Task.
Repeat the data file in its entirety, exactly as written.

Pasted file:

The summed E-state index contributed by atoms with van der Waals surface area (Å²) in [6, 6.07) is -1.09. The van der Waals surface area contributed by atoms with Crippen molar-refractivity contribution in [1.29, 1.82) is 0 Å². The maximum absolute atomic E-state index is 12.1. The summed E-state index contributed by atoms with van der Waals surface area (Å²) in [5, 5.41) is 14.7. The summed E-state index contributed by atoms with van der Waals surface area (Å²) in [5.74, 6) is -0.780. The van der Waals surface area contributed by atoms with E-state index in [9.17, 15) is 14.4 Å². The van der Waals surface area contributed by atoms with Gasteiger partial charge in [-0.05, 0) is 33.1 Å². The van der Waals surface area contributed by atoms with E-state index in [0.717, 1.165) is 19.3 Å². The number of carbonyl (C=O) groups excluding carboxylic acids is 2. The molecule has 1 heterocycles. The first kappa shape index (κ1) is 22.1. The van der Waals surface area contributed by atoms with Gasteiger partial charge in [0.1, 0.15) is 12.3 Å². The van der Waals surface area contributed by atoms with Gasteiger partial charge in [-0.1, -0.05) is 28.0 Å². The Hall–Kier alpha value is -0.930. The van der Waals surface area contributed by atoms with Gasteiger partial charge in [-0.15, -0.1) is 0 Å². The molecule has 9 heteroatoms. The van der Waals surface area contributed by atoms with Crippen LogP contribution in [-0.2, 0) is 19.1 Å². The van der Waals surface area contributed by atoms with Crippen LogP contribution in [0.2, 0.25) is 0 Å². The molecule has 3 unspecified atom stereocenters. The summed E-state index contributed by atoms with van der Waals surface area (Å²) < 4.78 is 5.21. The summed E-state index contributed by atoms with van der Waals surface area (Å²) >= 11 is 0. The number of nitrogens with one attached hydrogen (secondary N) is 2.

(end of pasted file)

The summed E-state index contributed by atoms with van der Waals surface area (Å²) in [6, 6.07) is -1.09. The van der Waals surface area contributed by atoms with Crippen molar-refractivity contribution in [1.29, 1.82) is 0 Å². The maximum absolute atomic E-state index is 12.1. The summed E-state index contributed by atoms with van der Waals surface area (Å²) in [5, 5.41) is 14.7. The summed E-state index contributed by atoms with van der Waals surface area (Å²) in [5.74, 6) is -0.780. The van der Waals surface area contributed by atoms with E-state index in [9.17, 15) is 14.4 Å². The van der Waals surface area contributed by atoms with Gasteiger partial charge in [-0.05, 0) is 33.1 Å². The van der Waals surface area contributed by atoms with E-state index in [0.717, 1.165) is 19.3 Å². The number of carbonyl (C=O) groups excluding carboxylic acids is 2. The molecule has 1 heterocycles. The first kappa shape index (κ1) is 22.1. The van der Waals surface area contributed by atoms with Gasteiger partial charge in [0.1, 0.15) is 12.3 Å². The van der Waals surface area contributed by atoms with Gasteiger partial charge in [-0.1, -0.05) is 28.0 Å². The Hall–Kier alpha value is -0.930. The van der Waals surface area contributed by atoms with Gasteiger partial charge in [-0.15, -0.1) is 0 Å². The molecule has 9 heteroatoms. The van der Waals surface area contributed by atoms with Crippen LogP contribution in [-0.2, 0) is 19.1 Å². The van der Waals surface area contributed by atoms with Crippen LogP contribution in [0.2, 0.25) is 0 Å². The molecule has 3 unspecified atom stereocenters. The summed E-state index contributed by atoms with van der Waals surface area (Å²) < 4.78 is 5.21. The summed E-state index contributed by atoms with van der Waals surface area (Å²) >= 11 is 0. The number of nitrogens with one attached hydrogen (secondary N) is 2.